When I was young still and open of mind, my parents set me loose in the University of Kentucky bookstore with the understanding that I was allowed to choose for myself from the racks of tapes and books some manner of entertainment. As I perused the offerings with a diligent focus that can be mustered only by a seven-year-old with a serious decision to make, I contemplated my options. Not a book, I decided, even though there were several promising ones. But I wanted something in which I could indulge on the long car ride back to Centerfield, and I was not prone to car sickness except when I tried to read. So a cassette…but which one? I flipped through the racks, past recordings of old radio dramas. The Shadow? Maybe. Lights Out Theater? Even better. And then I found it. With nary a doubt in my mind as to the correctness of my decision, I took from the rack and presented triumphantly to my mother my choice of prize: a recording of Orson Welles’ legendary broadcast of The War of the Worlds on Halloween eve, 1938.
“This was no disciplined march; it was a stampede–a stampede gigantic and terrible–without order and without a goal, six million people unarmed and unprovisioned, driving headlong. It was the beginning of the rout of civilisation, of the massacre of mankind.” — HG Wells, The War of the Worlds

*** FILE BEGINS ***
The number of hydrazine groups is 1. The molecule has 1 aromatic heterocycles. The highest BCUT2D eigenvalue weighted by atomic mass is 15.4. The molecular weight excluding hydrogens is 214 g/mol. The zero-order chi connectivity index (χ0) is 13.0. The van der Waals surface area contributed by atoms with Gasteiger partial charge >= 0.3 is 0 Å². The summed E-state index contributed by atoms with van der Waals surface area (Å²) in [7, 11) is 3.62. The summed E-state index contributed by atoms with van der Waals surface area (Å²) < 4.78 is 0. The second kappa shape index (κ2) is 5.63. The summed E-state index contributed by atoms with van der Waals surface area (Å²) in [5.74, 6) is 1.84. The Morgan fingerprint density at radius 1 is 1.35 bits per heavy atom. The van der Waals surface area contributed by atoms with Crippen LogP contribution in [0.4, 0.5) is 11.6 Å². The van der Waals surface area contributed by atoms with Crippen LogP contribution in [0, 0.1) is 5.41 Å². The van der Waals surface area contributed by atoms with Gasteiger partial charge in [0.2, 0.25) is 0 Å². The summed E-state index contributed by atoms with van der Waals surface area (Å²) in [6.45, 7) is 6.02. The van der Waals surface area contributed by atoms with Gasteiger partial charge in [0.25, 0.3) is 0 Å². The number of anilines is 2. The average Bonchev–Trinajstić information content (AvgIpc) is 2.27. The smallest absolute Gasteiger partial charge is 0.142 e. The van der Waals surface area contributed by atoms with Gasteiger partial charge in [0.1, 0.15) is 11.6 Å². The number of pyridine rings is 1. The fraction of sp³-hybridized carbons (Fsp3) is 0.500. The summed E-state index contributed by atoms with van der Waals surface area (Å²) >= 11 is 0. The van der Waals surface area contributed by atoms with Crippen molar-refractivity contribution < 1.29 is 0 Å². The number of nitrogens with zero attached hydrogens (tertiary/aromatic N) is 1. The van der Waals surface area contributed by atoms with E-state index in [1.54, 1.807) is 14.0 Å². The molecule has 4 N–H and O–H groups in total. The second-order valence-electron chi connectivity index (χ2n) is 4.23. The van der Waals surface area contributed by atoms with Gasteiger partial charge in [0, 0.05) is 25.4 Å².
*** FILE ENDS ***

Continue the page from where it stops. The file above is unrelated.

My parents were always willing to indulge my state as kind of a weird kid. One year for Christmas, they got me an LP with which I would become obsessed as a kid, and one that continues to find it’s way into my playlist. It was a bizarre amalgamation of rock opera and old time radio play, featuring the voice talent of none less than Richard Burton: Jeff Wayne’s Musical Version of The War of the Worlds. It was an impressive package for a young lad to receive, with artwork that spanned the entirety of the gatefold cover and a full-color booklet of more artwork and the story of how the record came to be. The War of the Worlds was, at the time, one of my all-time favorite books, or as all-time as you can have at the age of eight or nine. It was one of the first novels I read, along with Dracula and Frankenstein and probably something involving Encyclopedia Brown or someone. While those around me devoured the sorts of books one expects elementary school children to read, I reveled in the utter decimation of my planet, the desperation of mankind on the brink of extinction. I watched producer George Pal’s War of the Worlds film adaptation, and while I loved the movie, I was disappointed that it wasn’t the same as the book I’d grown to so adore. Similarly, I used my grass cutting money to buy a copy of the infamous Orson Welles radio broadcast of the story on cassette. Again, though, while it was great, it wasn’t my War of the Worlds — in that it wasn’t really HG Wells’ War of the Worlds.